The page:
Archive for the ‘yarn and dyeing’ Category

It’s Back

Monday, March 21st, 2016

Hi, again! I had to drop by and show you some more tempting new things…..

For those of you that missed out on the spinning fiber last month, we have some more!

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This time around we have one of our very special plant fibers as a roving option. This super shiny and silky soft fiber is Hempshaugh Buckwheat. Hemp is usually a rough plant fiber, so many spinners haven’t used it, but this is a soft and unique blend that will make for an excellent project!

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The other fibers are Better Breakfast (65/35 Merino/Alpaca). This dark, stormy grey is a rich color that will complement many outfits and skin tones.

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This creamy white is a soft and luscious color. It has some slight variations in shade that lend a lot of character and charm to the roving.

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You all seemed smitten with the Chebris Multi last month, so we had our brilliant millers create a similar fiber blend in Better Breakfast. This unique mix is similar to our muesli with a stunning blend of grey and brown. It is the perfect shade for a sweater or accessory as it pairs beautifully with most neutrals.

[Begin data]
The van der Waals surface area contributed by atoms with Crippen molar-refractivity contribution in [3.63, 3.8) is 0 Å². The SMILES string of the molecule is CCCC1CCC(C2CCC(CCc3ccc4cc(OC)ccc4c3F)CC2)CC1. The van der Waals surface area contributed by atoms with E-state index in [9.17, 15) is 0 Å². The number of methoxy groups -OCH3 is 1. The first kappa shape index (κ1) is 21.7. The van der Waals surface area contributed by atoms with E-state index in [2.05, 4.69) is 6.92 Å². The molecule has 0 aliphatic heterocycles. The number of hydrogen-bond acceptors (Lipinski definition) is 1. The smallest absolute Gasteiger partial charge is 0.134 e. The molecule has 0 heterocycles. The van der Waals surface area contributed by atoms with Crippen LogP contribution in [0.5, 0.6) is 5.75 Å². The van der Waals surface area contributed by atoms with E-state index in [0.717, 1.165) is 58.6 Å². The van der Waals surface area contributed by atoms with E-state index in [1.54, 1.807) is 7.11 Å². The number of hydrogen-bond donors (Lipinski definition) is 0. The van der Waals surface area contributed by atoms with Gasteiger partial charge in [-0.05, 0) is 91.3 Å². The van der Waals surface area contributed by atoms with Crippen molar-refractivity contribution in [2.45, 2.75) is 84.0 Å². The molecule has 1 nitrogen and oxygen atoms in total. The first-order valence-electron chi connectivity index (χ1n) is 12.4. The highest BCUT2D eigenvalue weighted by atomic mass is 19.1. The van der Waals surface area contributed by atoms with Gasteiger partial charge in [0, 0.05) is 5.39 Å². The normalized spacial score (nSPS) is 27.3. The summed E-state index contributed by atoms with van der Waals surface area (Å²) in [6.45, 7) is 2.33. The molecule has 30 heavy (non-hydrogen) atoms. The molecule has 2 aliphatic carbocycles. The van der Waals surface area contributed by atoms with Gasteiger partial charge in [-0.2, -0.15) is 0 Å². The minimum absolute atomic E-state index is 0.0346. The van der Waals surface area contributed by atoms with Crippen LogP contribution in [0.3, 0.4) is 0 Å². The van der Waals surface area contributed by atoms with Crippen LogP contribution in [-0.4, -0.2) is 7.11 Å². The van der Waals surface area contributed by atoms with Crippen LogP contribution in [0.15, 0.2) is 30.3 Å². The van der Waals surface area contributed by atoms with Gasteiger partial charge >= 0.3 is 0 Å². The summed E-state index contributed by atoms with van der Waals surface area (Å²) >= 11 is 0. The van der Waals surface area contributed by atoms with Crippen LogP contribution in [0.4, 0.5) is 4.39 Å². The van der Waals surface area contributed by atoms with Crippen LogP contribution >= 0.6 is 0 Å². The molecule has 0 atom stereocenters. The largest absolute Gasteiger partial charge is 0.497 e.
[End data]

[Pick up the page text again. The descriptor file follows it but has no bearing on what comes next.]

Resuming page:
Now, for the yarn! I mentioned in my last post that I wanted to use the fluffy and cozy new Better Breakfast Worsted to make a blanket wrap for my sister. I could not decide which of those shades to use, so I grabbed a couple skeins of each and decided on some stripes.

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I am knitting Hypoteneuse. I highly recommend this pattern if you’re like me and haul your knitting everywhere! I knit in the car, in class, at the laundromat, restaurants, waiting rooms, and everywhere else. I had this pattern memorized three rows into the motif and it goes so quickly. I am knitting a half to a full stripe a day, depending on my homework demands.